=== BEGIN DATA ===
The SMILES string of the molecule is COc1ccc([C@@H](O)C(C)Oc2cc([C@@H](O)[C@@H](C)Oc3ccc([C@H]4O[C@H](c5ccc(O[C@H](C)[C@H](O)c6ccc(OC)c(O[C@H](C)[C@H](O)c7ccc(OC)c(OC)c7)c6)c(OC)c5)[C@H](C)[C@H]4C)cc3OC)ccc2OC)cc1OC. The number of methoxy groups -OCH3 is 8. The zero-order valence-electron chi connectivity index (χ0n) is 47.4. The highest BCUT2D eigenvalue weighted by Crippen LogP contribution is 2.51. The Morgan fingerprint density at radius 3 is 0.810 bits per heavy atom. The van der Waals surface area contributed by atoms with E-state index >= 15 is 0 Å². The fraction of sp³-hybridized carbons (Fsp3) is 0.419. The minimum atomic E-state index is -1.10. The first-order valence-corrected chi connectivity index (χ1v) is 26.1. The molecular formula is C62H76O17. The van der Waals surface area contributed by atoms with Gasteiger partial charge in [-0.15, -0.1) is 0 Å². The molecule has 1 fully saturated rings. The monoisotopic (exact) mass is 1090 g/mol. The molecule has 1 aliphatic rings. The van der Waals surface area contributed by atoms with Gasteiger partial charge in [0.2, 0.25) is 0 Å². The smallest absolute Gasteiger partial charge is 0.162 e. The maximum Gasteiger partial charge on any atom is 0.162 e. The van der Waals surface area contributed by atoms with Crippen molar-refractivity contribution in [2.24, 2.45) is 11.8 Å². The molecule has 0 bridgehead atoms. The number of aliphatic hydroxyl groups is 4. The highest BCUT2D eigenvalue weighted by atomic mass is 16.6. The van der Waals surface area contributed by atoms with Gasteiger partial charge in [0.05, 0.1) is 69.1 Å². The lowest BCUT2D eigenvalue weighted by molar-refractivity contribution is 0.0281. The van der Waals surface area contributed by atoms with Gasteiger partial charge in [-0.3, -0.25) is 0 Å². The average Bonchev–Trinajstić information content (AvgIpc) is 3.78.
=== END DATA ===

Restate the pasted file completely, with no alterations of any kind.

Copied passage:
The SMILES string of the molecule is COc1ccc([C@@H](O)C(C)Oc2cc([C@@H](O)[C@@H](C)Oc3ccc([C@H]4O[C@H](c5ccc(O[C@H](C)[C@H](O)c6ccc(OC)c(O[C@H](C)[C@H](O)c7ccc(OC)c(OC)c7)c6)c(OC)c5)[C@H](C)[C@H]4C)cc3OC)ccc2OC)cc1OC. The number of methoxy groups -OCH3 is 8. The zero-order valence-electron chi connectivity index (χ0n) is 47.4. The highest BCUT2D eigenvalue weighted by Crippen LogP contribution is 2.51. The Morgan fingerprint density at radius 3 is 0.810 bits per heavy atom. The van der Waals surface area contributed by atoms with E-state index >= 15 is 0 Å². The fraction of sp³-hybridized carbons (Fsp3) is 0.419. The minimum atomic E-state index is -1.10. The first-order valence-corrected chi connectivity index (χ1v) is 26.1. The molecular formula is C62H76O17. The van der Waals surface area contributed by atoms with Gasteiger partial charge in [-0.15, -0.1) is 0 Å². The molecule has 1 fully saturated rings. The monoisotopic (exact) mass is 1090 g/mol. The molecule has 1 aliphatic rings. The van der Waals surface area contributed by atoms with Gasteiger partial charge in [0.2, 0.25) is 0 Å². The smallest absolute Gasteiger partial charge is 0.162 e. The maximum Gasteiger partial charge on any atom is 0.162 e. The van der Waals surface area contributed by atoms with Crippen molar-refractivity contribution in [2.24, 2.45) is 11.8 Å². The molecule has 0 bridgehead atoms. The number of aliphatic hydroxyl groups is 4. The highest BCUT2D eigenvalue weighted by atomic mass is 16.6. The van der Waals surface area contributed by atoms with Gasteiger partial charge in [0.05, 0.1) is 69.1 Å². The lowest BCUT2D eigenvalue weighted by molar-refractivity contribution is 0.0281. The van der Waals surface area contributed by atoms with Gasteiger partial charge in [-0.3, -0.25) is 0 Å². The average Bonchev–Trinajstić information content (AvgIpc) is 3.78.